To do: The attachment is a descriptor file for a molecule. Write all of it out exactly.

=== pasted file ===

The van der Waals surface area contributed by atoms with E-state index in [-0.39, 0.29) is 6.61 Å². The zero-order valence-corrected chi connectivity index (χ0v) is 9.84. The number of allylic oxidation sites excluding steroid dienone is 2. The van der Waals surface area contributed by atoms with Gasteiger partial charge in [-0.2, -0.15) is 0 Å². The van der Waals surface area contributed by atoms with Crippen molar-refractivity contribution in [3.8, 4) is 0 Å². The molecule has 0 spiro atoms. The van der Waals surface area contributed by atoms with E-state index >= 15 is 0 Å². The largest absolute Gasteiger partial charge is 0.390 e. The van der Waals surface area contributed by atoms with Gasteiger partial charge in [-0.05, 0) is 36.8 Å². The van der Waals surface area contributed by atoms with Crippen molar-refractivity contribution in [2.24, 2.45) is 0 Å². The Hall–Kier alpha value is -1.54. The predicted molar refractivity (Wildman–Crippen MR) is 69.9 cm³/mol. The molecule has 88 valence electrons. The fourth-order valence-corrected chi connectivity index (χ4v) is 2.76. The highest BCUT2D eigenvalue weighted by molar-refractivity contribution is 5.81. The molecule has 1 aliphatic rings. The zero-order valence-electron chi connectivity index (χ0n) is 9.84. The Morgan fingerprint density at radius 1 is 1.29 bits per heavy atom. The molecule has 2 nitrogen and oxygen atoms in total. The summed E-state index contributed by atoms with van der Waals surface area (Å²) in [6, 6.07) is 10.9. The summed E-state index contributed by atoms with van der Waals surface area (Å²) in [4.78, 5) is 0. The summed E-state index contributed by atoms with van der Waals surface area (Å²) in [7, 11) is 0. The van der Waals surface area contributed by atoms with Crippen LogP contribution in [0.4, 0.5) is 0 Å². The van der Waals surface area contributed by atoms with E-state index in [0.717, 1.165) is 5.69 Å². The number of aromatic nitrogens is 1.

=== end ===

The van der Waals surface area contributed by atoms with E-state index in [-0.39, 0.29) is 6.61 Å². The zero-order valence-corrected chi connectivity index (χ0v) is 9.84. The number of allylic oxidation sites excluding steroid dienone is 2. The van der Waals surface area contributed by atoms with Gasteiger partial charge in [-0.2, -0.15) is 0 Å². The van der Waals surface area contributed by atoms with Crippen molar-refractivity contribution in [3.8, 4) is 0 Å². The molecule has 0 spiro atoms. The van der Waals surface area contributed by atoms with E-state index >= 15 is 0 Å². The largest absolute Gasteiger partial charge is 0.390 e. The van der Waals surface area contributed by atoms with Gasteiger partial charge in [-0.05, 0) is 36.8 Å². The van der Waals surface area contributed by atoms with Crippen molar-refractivity contribution in [2.24, 2.45) is 0 Å². The Hall–Kier alpha value is -1.54. The predicted molar refractivity (Wildman–Crippen MR) is 69.9 cm³/mol. The molecule has 88 valence electrons. The fourth-order valence-corrected chi connectivity index (χ4v) is 2.76. The highest BCUT2D eigenvalue weighted by molar-refractivity contribution is 5.81. The molecule has 1 aliphatic rings. The zero-order valence-electron chi connectivity index (χ0n) is 9.84. The Morgan fingerprint density at radius 1 is 1.29 bits per heavy atom. The molecule has 2 nitrogen and oxygen atoms in total. The summed E-state index contributed by atoms with van der Waals surface area (Å²) in [6, 6.07) is 10.9. The summed E-state index contributed by atoms with van der Waals surface area (Å²) in [4.78, 5) is 0. The summed E-state index contributed by atoms with van der Waals surface area (Å²) in [7, 11) is 0. The van der Waals surface area contributed by atoms with Crippen LogP contribution in [0.4, 0.5) is 0 Å². The van der Waals surface area contributed by atoms with E-state index in [0.717, 1.165) is 5.69 Å². The number of aromatic nitrogens is 1.